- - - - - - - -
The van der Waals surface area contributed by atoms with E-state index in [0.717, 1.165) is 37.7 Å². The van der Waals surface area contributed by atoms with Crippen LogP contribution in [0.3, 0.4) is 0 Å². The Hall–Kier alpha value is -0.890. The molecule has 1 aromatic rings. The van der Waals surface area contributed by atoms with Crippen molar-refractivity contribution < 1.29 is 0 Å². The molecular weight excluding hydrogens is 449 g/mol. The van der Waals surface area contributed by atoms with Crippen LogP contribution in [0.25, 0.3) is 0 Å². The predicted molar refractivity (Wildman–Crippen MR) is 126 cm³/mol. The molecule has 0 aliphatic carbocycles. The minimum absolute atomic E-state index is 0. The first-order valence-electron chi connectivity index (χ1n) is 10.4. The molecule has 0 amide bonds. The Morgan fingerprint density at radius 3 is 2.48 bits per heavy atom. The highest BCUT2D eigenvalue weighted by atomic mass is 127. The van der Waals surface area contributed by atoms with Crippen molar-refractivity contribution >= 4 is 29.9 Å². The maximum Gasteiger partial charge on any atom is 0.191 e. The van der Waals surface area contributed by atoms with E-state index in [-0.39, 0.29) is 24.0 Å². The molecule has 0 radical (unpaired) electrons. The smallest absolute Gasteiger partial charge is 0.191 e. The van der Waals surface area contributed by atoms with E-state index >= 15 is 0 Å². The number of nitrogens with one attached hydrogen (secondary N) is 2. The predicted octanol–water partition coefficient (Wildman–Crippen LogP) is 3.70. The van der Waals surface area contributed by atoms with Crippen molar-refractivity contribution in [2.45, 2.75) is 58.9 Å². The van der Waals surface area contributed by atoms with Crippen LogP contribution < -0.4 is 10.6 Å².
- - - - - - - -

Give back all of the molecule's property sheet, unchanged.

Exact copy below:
The van der Waals surface area contributed by atoms with E-state index in [0.717, 1.165) is 37.7 Å². The van der Waals surface area contributed by atoms with Crippen LogP contribution in [0.3, 0.4) is 0 Å². The Hall–Kier alpha value is -0.890. The molecule has 1 aromatic rings. The van der Waals surface area contributed by atoms with Crippen molar-refractivity contribution < 1.29 is 0 Å². The molecular weight excluding hydrogens is 449 g/mol. The van der Waals surface area contributed by atoms with Crippen LogP contribution in [0.25, 0.3) is 0 Å². The predicted molar refractivity (Wildman–Crippen MR) is 126 cm³/mol. The molecule has 0 aliphatic carbocycles. The minimum absolute atomic E-state index is 0. The first-order valence-electron chi connectivity index (χ1n) is 10.4. The molecule has 0 amide bonds. The Morgan fingerprint density at radius 3 is 2.48 bits per heavy atom. The highest BCUT2D eigenvalue weighted by atomic mass is 127. The van der Waals surface area contributed by atoms with Crippen molar-refractivity contribution >= 4 is 29.9 Å². The maximum Gasteiger partial charge on any atom is 0.191 e. The van der Waals surface area contributed by atoms with E-state index in [-0.39, 0.29) is 24.0 Å². The molecule has 0 radical (unpaired) electrons. The smallest absolute Gasteiger partial charge is 0.191 e. The van der Waals surface area contributed by atoms with E-state index >= 15 is 0 Å². The number of nitrogens with one attached hydrogen (secondary N) is 2. The predicted octanol–water partition coefficient (Wildman–Crippen LogP) is 3.70. The van der Waals surface area contributed by atoms with Crippen molar-refractivity contribution in [2.45, 2.75) is 58.9 Å². The van der Waals surface area contributed by atoms with Crippen LogP contribution < -0.4 is 10.6 Å².